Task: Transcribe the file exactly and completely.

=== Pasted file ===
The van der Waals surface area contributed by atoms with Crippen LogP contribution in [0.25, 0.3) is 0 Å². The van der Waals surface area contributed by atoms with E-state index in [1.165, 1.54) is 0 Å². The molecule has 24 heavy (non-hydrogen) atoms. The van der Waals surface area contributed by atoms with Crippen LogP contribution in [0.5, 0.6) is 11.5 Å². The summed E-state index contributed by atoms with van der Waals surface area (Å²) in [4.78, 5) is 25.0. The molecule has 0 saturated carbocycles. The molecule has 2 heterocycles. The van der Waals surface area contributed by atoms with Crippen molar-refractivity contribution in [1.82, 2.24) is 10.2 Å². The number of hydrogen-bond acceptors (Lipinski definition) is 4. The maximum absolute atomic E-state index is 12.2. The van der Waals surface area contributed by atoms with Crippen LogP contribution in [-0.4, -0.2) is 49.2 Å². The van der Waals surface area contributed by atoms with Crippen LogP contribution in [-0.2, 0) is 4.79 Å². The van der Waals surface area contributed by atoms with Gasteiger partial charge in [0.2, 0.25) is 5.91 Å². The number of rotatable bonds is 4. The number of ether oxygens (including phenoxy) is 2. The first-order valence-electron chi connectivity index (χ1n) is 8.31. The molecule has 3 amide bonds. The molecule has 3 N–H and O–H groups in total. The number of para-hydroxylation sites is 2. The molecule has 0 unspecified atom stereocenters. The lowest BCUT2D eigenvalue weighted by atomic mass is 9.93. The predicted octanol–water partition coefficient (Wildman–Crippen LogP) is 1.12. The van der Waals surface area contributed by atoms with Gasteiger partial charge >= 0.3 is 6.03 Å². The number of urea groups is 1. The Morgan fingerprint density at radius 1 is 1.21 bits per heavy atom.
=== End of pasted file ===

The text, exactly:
The van der Waals surface area contributed by atoms with Crippen LogP contribution in [0.25, 0.3) is 0 Å². The van der Waals surface area contributed by atoms with E-state index in [1.165, 1.54) is 0 Å². The molecule has 24 heavy (non-hydrogen) atoms. The van der Waals surface area contributed by atoms with Crippen LogP contribution in [0.5, 0.6) is 11.5 Å². The summed E-state index contributed by atoms with van der Waals surface area (Å²) in [4.78, 5) is 25.0. The molecule has 0 saturated carbocycles. The molecule has 2 heterocycles. The van der Waals surface area contributed by atoms with Crippen molar-refractivity contribution in [1.82, 2.24) is 10.2 Å². The number of hydrogen-bond acceptors (Lipinski definition) is 4. The maximum absolute atomic E-state index is 12.2. The van der Waals surface area contributed by atoms with Crippen LogP contribution in [-0.4, -0.2) is 49.2 Å². The van der Waals surface area contributed by atoms with Crippen LogP contribution in [-0.2, 0) is 4.79 Å². The van der Waals surface area contributed by atoms with Gasteiger partial charge in [0.2, 0.25) is 5.91 Å². The number of rotatable bonds is 4. The number of ether oxygens (including phenoxy) is 2. The first-order valence-electron chi connectivity index (χ1n) is 8.31. The molecule has 3 amide bonds. The molecule has 3 N–H and O–H groups in total. The number of para-hydroxylation sites is 2. The molecule has 0 unspecified atom stereocenters. The lowest BCUT2D eigenvalue weighted by atomic mass is 9.93. The predicted octanol–water partition coefficient (Wildman–Crippen LogP) is 1.12. The van der Waals surface area contributed by atoms with Gasteiger partial charge >= 0.3 is 6.03 Å². The number of urea groups is 1. The Morgan fingerprint density at radius 1 is 1.21 bits per heavy atom.